Monday, April 30, 2007

Pretreatment of corn stover and hybrid poplar by sodium hydroxide

Rajesh Gupta and Y. Y. Lee. Department of Chemical Engineering, Auburn University, 207 Ross Hall, Department of Chemical Engineering, Auburn, AL 36849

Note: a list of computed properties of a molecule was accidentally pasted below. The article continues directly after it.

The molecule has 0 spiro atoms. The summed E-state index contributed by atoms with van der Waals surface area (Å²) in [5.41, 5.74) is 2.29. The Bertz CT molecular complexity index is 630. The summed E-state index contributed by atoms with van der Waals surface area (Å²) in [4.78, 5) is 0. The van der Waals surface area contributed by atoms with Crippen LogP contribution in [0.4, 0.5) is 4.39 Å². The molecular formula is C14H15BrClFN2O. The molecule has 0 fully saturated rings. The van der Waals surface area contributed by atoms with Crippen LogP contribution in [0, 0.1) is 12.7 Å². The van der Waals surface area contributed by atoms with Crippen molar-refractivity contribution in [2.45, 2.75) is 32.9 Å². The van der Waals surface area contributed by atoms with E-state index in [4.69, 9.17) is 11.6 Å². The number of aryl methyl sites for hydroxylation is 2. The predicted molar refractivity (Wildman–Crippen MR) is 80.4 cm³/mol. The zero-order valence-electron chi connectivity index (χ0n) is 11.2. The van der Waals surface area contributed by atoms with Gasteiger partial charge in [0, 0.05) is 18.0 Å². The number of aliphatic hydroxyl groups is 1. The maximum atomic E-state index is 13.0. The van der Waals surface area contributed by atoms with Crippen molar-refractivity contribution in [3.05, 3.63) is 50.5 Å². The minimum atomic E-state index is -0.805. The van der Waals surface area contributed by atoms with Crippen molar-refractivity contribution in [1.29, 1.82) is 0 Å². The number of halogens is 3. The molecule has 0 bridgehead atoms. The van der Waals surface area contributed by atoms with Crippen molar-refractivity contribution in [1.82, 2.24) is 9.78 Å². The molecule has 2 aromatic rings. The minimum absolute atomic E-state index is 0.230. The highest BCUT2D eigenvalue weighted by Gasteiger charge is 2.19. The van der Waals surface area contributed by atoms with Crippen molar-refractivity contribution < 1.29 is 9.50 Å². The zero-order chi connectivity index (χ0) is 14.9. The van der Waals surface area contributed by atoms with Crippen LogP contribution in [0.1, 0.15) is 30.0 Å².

NaOH and its derivatives are used as pulping reagents, wherein the spent NaOH is recovered in salt form and reused. In this study, low concentration of NaOH (approx. 1-1.5%) was used for pretreatment of corn stover and hybrid poplar (high lignin poplar and low lignin poplar). It was done with the understanding that NaOH can be recovered. In alkaline pretreatments, it is technically feasible to retain most of carbohydrates while removing large fraction of lignin in the biomass. The enhancement of digestibility is caused primarily by lignin removal. Retention of hemicellulose after pretreatment gives a significant economic benefit since it eliminates the need of detoxifying hemicellulose sugars. The main objective of this study is to see if NaOH treatment can achieve that goal. For this purpose, wide range of pretreatment conditions (temperature, NaOH concentration, and reaction time) were applied and the composition and the digestibilities of the treated biomass were examined. From the results, the optimum process conditions were identified for each of the feedstocks on the basis of carbohydrate retention and digestibility of treated solid. Among the noteworthy findings was that corn stover, after treated with NaOH under moderate conditions, attains near 100% glucan digestibility. On the other hand, hybrid poplar required treatment with much higher severity, in terms of temperature and NaOH concentration, in order to attain acceptable digestibility. Modification of the pretreatment was also attempted including addition of hydrogen peroxide during NaOH treatment.